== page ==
We are for reading, for reading in context, for making reading a part of the struggle to transform lives and life – looking for ways to transmute the nasty slime of Capital into something else, something better, whatever it takes. If it takes book reviews too, then here we go. Culture Industry Reconsidered! Film reviews too people – high-brow elitist theory-heavy auto-reflexive hyper-critique inclusive.
Email the editor-ish (you will see, editorial here is a self-organising collective process) John.Hutnyk [at] gold.ac.uk
I’ll collect various things to come back to regarding alt-publishing here:
First up, a thesis that sets the scene (from Canada, but international in scope) – by Heather Morrison
That thesis was the one linked to in the previous post about big publisher profits
in anticipation of the CCS workshop on questions of academic publishing mid Feb
Which is just after this important meet at INIVA on National Libraries Day
The Stuart Hall Library celebrates National Libraries Day with a talk and display
A talk introducing Iniva’s special Library collection. A display will include exhibition catalogues, journals, monographs, zines and artists’ books, archival documents and ephemera.
Find out more about the Library and get advice on researching visual art using Iniva’s collection.
National Libraries Day will be the finale to a week of events at UK libraries celebrating libraries and librarians, and highlighting the importance of reading.
Book online to register your interest
This article is one in an issue becoming quite the popular. Having published a commissioned (unpaid) article with Elsevier – it was called ‘Jungle Studies’, and after proofreading they replaced the phrase ‘For fuck’s sake’ with ‘For God’s sake’ – I know, there are several levels of gah! – I am keen to point out that many publishers are not scum and open access is making some headway, but…
Good material for our forthcoming workshop on publishing and alternative formats for ‘Early Career Researchers’, and I’ve something else coming out on the topic soon.
Read the comments on this piece too – here.
January 13, 2012
In an article that many of you will now have seen, Heather Morrison demonstrated the enormous profits of STM (Scientific, Technical and Medical) scholarly publishers. The figures are taken from her in-progress dissertation which in turn cites an article in The Economist. It all checks out. I emphasise this because I found the figures so hard to believe. Here they are again: profits as a percentage of revenue for commercial STM publishers in 2010 or early 2011:
- Elsevier: £724m on revenue of £2b — 36%
- Springer‘s Science+Business Media: £294m on revenue of £866m — 33.9%
- John Wiley & Sons: $106m on revenue of $253m — 42%
- Academic division of Informa plc: £47m on revenue of £145m — 32.4%
So it’s evident that profits on the order of 35% are pretty typical for commercial STM publishers, and that Elsevier’s figures are not an aberration. Not only that, but all four of these companies’ profits as a proportion of revenue are still increasing — by 2.4%, 4%, 13% and 3.3% respectively. The U.K. Office of Fair Trading noted back in 2002 that “the overall profitability of commercial STM publishing is high, not only by comparison to ‘non-profit’ journals (which is not surprising), but also by comparison to other commercial journal publishing”.
I wanted to be sure that I was assessing this fairly, so I looked through Elsevier’s annual reports for the last nine years — happily, they make them available, if not particularly easy to find. What I found is that they have been consistently bringing in profits in the region of 33% throughout the last decade. Specifically:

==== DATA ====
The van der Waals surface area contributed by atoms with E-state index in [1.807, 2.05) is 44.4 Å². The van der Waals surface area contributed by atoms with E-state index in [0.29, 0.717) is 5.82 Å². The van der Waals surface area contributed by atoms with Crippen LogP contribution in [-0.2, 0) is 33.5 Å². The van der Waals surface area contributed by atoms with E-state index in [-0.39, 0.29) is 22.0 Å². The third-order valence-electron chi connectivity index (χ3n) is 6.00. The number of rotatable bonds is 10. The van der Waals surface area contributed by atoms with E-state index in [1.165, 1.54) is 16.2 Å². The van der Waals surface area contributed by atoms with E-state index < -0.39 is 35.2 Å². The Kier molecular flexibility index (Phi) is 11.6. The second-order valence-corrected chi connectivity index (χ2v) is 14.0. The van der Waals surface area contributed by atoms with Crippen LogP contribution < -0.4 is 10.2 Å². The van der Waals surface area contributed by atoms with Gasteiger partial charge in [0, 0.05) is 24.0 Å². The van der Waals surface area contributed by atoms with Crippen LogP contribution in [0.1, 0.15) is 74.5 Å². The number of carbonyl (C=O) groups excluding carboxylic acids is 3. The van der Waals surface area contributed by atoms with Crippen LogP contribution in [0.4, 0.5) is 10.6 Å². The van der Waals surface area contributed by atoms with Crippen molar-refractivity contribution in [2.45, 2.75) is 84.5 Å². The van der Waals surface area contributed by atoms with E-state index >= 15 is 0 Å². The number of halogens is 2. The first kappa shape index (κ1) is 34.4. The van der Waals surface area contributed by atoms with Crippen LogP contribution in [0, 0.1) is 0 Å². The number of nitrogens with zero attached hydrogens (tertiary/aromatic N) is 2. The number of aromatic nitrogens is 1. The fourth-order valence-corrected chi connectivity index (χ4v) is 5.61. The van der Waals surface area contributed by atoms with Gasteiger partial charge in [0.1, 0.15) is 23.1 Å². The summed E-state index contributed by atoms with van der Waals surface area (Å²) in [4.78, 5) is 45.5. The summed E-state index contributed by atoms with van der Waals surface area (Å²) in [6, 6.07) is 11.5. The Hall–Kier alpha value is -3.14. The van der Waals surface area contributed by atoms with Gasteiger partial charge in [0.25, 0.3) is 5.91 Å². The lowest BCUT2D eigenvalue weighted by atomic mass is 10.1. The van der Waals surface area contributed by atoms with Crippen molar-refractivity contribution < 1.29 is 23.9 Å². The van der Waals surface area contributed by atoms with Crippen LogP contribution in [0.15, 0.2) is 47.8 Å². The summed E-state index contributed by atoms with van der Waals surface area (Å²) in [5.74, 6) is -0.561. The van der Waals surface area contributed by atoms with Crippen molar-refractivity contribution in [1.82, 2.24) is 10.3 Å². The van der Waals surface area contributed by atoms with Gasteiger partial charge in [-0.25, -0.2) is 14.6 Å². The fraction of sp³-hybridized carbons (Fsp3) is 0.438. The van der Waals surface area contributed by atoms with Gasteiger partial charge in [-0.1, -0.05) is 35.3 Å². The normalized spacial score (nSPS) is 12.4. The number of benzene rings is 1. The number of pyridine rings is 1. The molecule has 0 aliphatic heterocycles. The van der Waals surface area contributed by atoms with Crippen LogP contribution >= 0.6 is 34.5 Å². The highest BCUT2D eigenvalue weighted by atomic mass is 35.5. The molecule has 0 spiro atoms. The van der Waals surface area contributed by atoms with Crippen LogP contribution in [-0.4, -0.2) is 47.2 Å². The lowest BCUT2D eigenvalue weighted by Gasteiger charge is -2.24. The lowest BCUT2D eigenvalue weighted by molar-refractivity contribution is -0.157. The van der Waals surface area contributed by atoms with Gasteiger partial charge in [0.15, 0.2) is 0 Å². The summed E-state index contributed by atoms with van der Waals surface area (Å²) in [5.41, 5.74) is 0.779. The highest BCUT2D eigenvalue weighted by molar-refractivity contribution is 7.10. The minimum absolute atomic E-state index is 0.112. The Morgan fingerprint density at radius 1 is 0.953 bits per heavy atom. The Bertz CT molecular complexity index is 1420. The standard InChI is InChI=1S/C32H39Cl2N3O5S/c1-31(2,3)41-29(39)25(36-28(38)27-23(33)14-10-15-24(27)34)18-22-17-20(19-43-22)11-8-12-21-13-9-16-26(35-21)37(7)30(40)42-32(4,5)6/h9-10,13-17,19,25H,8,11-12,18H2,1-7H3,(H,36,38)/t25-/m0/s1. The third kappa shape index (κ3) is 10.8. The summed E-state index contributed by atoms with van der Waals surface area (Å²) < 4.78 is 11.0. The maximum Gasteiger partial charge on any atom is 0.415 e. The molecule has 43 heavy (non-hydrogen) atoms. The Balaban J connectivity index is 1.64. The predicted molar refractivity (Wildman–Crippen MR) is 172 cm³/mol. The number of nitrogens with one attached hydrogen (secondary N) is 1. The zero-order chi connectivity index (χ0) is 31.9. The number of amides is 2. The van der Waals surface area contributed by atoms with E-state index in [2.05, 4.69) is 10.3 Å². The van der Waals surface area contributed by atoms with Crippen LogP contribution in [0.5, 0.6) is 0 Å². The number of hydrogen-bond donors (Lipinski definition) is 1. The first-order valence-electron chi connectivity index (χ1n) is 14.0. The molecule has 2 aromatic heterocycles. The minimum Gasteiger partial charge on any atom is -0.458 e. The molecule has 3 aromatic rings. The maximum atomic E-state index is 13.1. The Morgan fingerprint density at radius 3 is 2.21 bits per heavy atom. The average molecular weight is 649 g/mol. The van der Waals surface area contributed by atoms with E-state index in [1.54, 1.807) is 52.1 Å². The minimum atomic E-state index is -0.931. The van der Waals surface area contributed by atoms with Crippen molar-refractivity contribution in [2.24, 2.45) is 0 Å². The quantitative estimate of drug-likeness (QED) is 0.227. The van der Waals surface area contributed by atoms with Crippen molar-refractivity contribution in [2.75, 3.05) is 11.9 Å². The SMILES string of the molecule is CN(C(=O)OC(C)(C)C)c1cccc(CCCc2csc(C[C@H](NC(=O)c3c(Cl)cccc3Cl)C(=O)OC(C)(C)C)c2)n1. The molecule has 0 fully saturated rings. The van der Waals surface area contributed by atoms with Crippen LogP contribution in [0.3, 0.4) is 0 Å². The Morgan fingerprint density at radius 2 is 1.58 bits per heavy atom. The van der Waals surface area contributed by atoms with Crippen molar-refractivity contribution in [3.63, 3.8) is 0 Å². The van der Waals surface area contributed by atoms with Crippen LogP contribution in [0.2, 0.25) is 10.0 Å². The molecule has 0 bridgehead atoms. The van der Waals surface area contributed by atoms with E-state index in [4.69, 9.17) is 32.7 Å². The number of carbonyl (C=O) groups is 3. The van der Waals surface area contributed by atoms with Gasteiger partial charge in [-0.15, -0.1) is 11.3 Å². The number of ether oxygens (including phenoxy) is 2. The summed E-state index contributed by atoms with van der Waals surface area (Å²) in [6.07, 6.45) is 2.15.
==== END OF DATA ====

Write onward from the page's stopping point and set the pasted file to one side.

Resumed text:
- 2002: £429m profit on £1295m revenue – 33.18%
- 2003: £467m profit on £1381m revenue – 33.82%
- 2004: £460m profit on £1363m revenue – 33.75%
- 2005: £449m profit on £1436m revenue – 31.25%
- 2006: £465m profit on £1521m revenue – 30.57%
- 2007: £477m profit on £1507m revenue – 31.65%
- 2008: £568m profit on £1700m revenue – 33.41%
- 2009: £693m profit on £1985m revenue – 34.91%
- 2010: £724m profit on £2026m revenue – 35.74%
(I have not been through the same exercise for Springer, Wiley or Informa, but there is no reason to expect that the results would be any different.)
What does it all mean?
Yes, publishers have a right to make a living. Not only that, but they have a right to make as big a profit as the market can bear (though of course when they form a cartel that distorts the market monopolistically, that changes things).
But here’s what it means to scientists that Elsevier’s profit is 35.74% of revenue:
- When you pay $37.95 to download a PDF from an Elsevier journal, $13.56 of that goes straight into the pockets of Elsevier shareholders.
- When you pay $3000 to have your submission to an Elsevier journal appear as open access, $1072.20 of that goes straight into the pockets of Elsevier shareholders.
- When your library pays $1.7m for a bundle of Elsevier-journal subscriptions, $607,580 of that goes straight into the pockets of Elsevier shareholders.
- When you or your library pays Elsevier $23783 for any reason, that is enough for them fund Representative Caroline Maloney’s $8500 bribe to co-sponsor the evil Research Works Act, out of their profits alone.
You just have to ask yourself whether that’s where you want your money going.
And though this workshop is open only to Goldsmiths Berlin FU and Copenhagen Doctoral School PhDs (its a training workshop) we’d not be adverse to hearing from interested persons. So here is the cfp:
A horrifically good and brand new issue of the CCS postgrad noctournal publication Nyx was launched tonight in New Cross/Deptford, and a very fine thing it is too. You will soon be able to purchase the new issue from the website. Do be quick! NOW HERE.
PubliCITY – commissioned multi-author section of Left Curve no 29 – LC29.PUBLICity35pp-Hutnyk